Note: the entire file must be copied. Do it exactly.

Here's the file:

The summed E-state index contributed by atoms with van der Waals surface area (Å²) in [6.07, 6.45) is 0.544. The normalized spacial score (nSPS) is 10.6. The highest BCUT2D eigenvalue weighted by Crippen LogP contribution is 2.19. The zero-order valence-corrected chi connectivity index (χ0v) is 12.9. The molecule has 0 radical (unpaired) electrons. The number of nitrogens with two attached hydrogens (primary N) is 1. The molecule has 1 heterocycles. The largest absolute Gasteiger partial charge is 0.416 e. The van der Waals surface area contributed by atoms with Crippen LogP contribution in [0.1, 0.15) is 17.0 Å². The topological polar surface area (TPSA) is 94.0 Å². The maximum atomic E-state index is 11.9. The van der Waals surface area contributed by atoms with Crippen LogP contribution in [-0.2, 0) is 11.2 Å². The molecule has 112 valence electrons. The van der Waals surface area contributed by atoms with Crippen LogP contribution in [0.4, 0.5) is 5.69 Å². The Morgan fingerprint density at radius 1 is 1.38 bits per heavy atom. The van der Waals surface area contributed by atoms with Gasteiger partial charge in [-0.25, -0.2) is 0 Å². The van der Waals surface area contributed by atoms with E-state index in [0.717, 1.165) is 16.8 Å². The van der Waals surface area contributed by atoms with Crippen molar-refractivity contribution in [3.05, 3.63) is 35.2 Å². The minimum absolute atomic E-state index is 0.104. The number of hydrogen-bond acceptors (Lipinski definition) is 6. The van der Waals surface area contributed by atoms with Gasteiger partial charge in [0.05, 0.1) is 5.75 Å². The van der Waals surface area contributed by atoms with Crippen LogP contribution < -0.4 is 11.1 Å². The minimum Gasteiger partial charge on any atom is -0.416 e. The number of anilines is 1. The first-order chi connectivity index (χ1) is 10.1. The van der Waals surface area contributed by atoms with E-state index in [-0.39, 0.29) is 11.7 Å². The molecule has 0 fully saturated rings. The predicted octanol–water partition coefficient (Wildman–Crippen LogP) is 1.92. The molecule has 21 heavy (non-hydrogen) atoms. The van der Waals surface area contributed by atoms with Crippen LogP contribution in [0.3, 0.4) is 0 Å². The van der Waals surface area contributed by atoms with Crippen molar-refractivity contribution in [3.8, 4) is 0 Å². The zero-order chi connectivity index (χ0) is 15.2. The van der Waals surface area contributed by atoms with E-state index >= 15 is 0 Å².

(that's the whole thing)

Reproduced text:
The summed E-state index contributed by atoms with van der Waals surface area (Å²) in [6.07, 6.45) is 0.544. The normalized spacial score (nSPS) is 10.6. The highest BCUT2D eigenvalue weighted by Crippen LogP contribution is 2.19. The zero-order valence-corrected chi connectivity index (χ0v) is 12.9. The molecule has 0 radical (unpaired) electrons. The number of nitrogens with two attached hydrogens (primary N) is 1. The molecule has 1 heterocycles. The largest absolute Gasteiger partial charge is 0.416 e. The van der Waals surface area contributed by atoms with Crippen LogP contribution in [0.1, 0.15) is 17.0 Å². The topological polar surface area (TPSA) is 94.0 Å². The maximum atomic E-state index is 11.9. The van der Waals surface area contributed by atoms with Crippen LogP contribution in [-0.2, 0) is 11.2 Å². The molecule has 112 valence electrons. The van der Waals surface area contributed by atoms with Crippen LogP contribution in [0.4, 0.5) is 5.69 Å². The Morgan fingerprint density at radius 1 is 1.38 bits per heavy atom. The van der Waals surface area contributed by atoms with Gasteiger partial charge in [-0.25, -0.2) is 0 Å². The van der Waals surface area contributed by atoms with E-state index in [0.717, 1.165) is 16.8 Å². The van der Waals surface area contributed by atoms with Crippen molar-refractivity contribution in [3.05, 3.63) is 35.2 Å². The minimum absolute atomic E-state index is 0.104. The number of hydrogen-bond acceptors (Lipinski definition) is 6. The van der Waals surface area contributed by atoms with Gasteiger partial charge in [0.05, 0.1) is 5.75 Å². The van der Waals surface area contributed by atoms with Crippen LogP contribution < -0.4 is 11.1 Å². The minimum Gasteiger partial charge on any atom is -0.416 e. The number of anilines is 1. The first-order chi connectivity index (χ1) is 10.1. The van der Waals surface area contributed by atoms with E-state index in [-0.39, 0.29) is 11.7 Å². The molecule has 0 fully saturated rings. The predicted octanol–water partition coefficient (Wildman–Crippen LogP) is 1.92. The molecule has 21 heavy (non-hydrogen) atoms. The van der Waals surface area contributed by atoms with Crippen LogP contribution in [0.3, 0.4) is 0 Å². The van der Waals surface area contributed by atoms with Crippen molar-refractivity contribution in [3.8, 4) is 0 Å². The zero-order chi connectivity index (χ0) is 15.2. The van der Waals surface area contributed by atoms with E-state index >= 15 is 0 Å².